Another standout story is "Because He Can't Not Remember"--the tension starting in the double negative of the title.  It's about a couple--new parents--in the last five minutes of their life together in a Walmart parking lot on "another Houston night so hot and humid you could hang teabags from tree branches to steep." In a few moments, their lives will intersect with the troubled Ramirez twins in their blue LeMans cruising the parking lot and they will all be changed forever.  After reading this, I sat in my chair, unable to move for several minutes, reamed through and through by the unbearable heaviness and beauty of the writing.

Machart also does an excellent job of describing the worlds in which his characters live; the details of the stories take us to places most of us have never been--a lumber mill, for instance, with this explanation of a debarker from "The Last One Left in Arkansas":
Imagine a porcupine turned inside out, a big mother with three-foot-long steel quills. That’s what a debarking drum is like. An enormous pipe, fifteen feet in diameter and lined inside with hundreds of these quills. Load it with a dozen or so twenty-foot-tall, forty-year-old Arkansas pine trunks, turn that sucker on, get it rolling good, and thirty seconds later you’ve got naked trees, fresh and clean as an Eden stream. Step back, blow the bark and sap out the discharge vents, smell that rich, sappy-sweet smell, and keep on keepin’ on.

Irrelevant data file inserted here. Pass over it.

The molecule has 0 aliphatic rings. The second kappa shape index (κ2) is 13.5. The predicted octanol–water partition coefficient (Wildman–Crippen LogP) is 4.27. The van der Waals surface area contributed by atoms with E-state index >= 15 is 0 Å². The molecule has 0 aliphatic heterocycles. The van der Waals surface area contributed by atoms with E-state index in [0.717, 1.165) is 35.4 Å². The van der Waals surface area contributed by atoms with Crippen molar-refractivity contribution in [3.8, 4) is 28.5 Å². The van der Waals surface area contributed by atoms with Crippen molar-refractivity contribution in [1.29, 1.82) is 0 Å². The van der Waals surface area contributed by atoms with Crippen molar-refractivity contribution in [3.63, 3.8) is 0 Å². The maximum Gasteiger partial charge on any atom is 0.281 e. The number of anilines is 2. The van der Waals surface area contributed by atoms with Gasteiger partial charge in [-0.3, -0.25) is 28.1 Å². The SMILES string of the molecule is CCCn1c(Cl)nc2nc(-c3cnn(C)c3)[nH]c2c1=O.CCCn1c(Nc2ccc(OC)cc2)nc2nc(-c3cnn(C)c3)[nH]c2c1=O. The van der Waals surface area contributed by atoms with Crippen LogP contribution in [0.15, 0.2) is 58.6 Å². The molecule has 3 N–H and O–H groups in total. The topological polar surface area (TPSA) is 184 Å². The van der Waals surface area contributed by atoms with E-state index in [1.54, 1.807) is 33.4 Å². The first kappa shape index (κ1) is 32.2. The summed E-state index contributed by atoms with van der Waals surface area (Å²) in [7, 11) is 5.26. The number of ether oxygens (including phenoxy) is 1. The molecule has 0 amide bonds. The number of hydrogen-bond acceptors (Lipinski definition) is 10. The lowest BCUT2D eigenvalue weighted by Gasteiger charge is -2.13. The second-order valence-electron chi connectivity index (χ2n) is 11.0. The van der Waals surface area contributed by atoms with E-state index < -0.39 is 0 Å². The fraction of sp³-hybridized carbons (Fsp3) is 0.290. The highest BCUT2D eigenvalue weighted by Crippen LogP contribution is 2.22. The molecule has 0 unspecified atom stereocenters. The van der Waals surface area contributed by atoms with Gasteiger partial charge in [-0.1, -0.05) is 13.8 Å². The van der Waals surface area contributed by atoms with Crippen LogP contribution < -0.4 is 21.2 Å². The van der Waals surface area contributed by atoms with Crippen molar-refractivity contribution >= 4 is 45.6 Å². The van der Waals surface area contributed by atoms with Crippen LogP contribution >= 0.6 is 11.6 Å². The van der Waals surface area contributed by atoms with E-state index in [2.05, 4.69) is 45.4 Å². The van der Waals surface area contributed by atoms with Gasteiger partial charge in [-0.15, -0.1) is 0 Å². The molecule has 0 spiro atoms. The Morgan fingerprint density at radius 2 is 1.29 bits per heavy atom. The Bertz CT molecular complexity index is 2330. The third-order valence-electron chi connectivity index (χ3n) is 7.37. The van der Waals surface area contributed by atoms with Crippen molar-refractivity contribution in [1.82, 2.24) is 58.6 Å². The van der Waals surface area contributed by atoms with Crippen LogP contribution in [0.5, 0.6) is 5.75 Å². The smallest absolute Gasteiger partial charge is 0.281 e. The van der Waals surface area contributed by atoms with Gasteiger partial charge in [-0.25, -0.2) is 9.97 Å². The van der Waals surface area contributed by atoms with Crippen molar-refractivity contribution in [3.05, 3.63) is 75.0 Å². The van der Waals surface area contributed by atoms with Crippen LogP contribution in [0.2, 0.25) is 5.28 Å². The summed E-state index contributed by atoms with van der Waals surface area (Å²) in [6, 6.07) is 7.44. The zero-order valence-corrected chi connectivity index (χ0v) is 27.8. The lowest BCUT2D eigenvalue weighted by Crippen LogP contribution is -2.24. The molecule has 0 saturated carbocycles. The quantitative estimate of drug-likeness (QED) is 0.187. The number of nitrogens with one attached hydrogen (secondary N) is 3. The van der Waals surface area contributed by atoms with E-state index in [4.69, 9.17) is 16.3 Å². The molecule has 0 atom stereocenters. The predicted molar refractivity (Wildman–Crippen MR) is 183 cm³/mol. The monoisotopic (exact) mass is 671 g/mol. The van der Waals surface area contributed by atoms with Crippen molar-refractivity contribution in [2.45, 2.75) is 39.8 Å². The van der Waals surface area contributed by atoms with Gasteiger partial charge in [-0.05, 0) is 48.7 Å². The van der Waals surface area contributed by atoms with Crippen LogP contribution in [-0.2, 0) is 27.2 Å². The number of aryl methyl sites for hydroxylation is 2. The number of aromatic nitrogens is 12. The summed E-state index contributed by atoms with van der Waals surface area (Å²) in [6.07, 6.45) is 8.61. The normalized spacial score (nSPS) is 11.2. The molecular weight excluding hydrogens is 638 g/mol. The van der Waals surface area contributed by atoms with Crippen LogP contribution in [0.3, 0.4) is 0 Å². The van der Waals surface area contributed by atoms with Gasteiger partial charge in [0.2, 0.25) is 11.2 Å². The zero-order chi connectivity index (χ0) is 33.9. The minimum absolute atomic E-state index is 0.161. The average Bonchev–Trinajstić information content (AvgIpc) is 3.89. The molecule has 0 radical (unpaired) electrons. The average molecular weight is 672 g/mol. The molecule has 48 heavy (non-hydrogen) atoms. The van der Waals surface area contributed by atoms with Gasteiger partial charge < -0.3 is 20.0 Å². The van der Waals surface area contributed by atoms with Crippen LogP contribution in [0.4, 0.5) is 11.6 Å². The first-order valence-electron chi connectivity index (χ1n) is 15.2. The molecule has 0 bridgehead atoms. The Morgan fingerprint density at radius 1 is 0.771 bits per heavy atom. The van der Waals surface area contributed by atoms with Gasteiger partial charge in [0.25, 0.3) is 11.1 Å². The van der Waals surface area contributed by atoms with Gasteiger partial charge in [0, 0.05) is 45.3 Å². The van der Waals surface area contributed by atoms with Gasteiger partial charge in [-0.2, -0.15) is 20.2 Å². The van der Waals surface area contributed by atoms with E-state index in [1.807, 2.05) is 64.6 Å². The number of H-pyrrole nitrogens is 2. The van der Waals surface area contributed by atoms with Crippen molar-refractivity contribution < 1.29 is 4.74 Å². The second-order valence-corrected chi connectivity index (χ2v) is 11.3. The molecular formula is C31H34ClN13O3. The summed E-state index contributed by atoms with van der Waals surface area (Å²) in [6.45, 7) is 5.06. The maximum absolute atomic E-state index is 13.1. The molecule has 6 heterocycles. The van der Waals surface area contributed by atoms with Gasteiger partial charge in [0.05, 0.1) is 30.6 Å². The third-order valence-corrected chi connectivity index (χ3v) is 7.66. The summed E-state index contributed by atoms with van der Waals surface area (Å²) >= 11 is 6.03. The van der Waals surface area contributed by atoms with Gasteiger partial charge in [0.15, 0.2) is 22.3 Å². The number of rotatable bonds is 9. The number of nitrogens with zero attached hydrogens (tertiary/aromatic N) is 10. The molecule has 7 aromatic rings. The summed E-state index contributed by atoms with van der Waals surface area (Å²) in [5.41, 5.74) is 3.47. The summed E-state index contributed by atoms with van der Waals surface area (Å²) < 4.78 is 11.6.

After reading Machart's story, I know enough to stay away from one of these machines and not let my curiosity lead me inside to check out those quills at a time when no one else knows I'm in there and the foreman comes along to throw the switch. That happens here in "The Last One Left in Arkansas" and it's not pretty.

There's not a single story in this collection that doesn't work its ass off to earn genuine sympathy for its characters.  These men defy the stereotype of blunt, hard-shelled machismo; Machart makes them far more complex than that.  Oh sure, there's some swagger, but we recognize it for the thin shield it is; like this paragraph from the opening story, the aptly-named "Where You Begin":